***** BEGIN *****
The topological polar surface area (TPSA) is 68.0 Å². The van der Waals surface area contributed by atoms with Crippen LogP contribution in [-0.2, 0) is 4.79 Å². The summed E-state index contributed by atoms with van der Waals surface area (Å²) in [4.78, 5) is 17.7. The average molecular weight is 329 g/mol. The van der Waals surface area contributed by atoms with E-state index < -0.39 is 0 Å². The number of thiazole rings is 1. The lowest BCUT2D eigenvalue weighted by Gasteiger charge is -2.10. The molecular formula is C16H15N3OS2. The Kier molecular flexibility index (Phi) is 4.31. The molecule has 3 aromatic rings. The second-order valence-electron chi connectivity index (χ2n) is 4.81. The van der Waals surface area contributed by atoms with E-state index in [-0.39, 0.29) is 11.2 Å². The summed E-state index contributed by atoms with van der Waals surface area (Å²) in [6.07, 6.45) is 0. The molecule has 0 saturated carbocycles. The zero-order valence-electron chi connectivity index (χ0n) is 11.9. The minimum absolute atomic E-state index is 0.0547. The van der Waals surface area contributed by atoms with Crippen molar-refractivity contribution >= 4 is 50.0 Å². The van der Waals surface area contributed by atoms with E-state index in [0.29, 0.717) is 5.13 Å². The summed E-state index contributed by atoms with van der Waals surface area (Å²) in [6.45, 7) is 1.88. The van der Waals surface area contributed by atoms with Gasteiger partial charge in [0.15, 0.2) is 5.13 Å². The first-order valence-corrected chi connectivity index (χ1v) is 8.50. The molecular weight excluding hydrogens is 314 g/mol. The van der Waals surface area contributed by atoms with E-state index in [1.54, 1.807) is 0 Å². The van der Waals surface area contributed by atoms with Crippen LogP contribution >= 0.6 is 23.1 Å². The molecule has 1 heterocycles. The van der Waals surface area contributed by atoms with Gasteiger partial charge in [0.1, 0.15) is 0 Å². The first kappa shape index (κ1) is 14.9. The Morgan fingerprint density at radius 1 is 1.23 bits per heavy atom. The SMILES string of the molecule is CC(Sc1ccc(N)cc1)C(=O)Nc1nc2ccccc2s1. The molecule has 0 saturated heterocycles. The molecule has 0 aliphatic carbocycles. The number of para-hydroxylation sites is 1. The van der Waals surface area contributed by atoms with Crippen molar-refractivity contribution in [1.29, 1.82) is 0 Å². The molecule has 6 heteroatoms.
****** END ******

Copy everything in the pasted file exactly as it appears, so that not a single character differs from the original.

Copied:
The topological polar surface area (TPSA) is 68.0 Å². The van der Waals surface area contributed by atoms with Crippen LogP contribution in [-0.2, 0) is 4.79 Å². The summed E-state index contributed by atoms with van der Waals surface area (Å²) in [4.78, 5) is 17.7. The average molecular weight is 329 g/mol. The van der Waals surface area contributed by atoms with E-state index < -0.39 is 0 Å². The number of thiazole rings is 1. The lowest BCUT2D eigenvalue weighted by Gasteiger charge is -2.10. The molecular formula is C16H15N3OS2. The Kier molecular flexibility index (Phi) is 4.31. The molecule has 3 aromatic rings. The second-order valence-electron chi connectivity index (χ2n) is 4.81. The van der Waals surface area contributed by atoms with E-state index in [-0.39, 0.29) is 11.2 Å². The summed E-state index contributed by atoms with van der Waals surface area (Å²) in [6.07, 6.45) is 0. The molecule has 0 saturated carbocycles. The zero-order valence-electron chi connectivity index (χ0n) is 11.9. The minimum absolute atomic E-state index is 0.0547. The van der Waals surface area contributed by atoms with Crippen molar-refractivity contribution >= 4 is 50.0 Å². The van der Waals surface area contributed by atoms with E-state index in [0.29, 0.717) is 5.13 Å². The summed E-state index contributed by atoms with van der Waals surface area (Å²) in [6.45, 7) is 1.88. The van der Waals surface area contributed by atoms with Gasteiger partial charge in [0.15, 0.2) is 5.13 Å². The first-order valence-corrected chi connectivity index (χ1v) is 8.50. The molecular weight excluding hydrogens is 314 g/mol. The van der Waals surface area contributed by atoms with E-state index in [1.54, 1.807) is 0 Å². The van der Waals surface area contributed by atoms with Crippen LogP contribution >= 0.6 is 23.1 Å². The molecule has 1 heterocycles. The van der Waals surface area contributed by atoms with Gasteiger partial charge in [0.1, 0.15) is 0 Å². The first kappa shape index (κ1) is 14.9. The Morgan fingerprint density at radius 1 is 1.23 bits per heavy atom. The SMILES string of the molecule is CC(Sc1ccc(N)cc1)C(=O)Nc1nc2ccccc2s1. The molecule has 0 saturated heterocycles. The molecule has 0 aliphatic carbocycles. The number of para-hydroxylation sites is 1. The van der Waals surface area contributed by atoms with Crippen molar-refractivity contribution in [1.29, 1.82) is 0 Å². The molecule has 6 heteroatoms.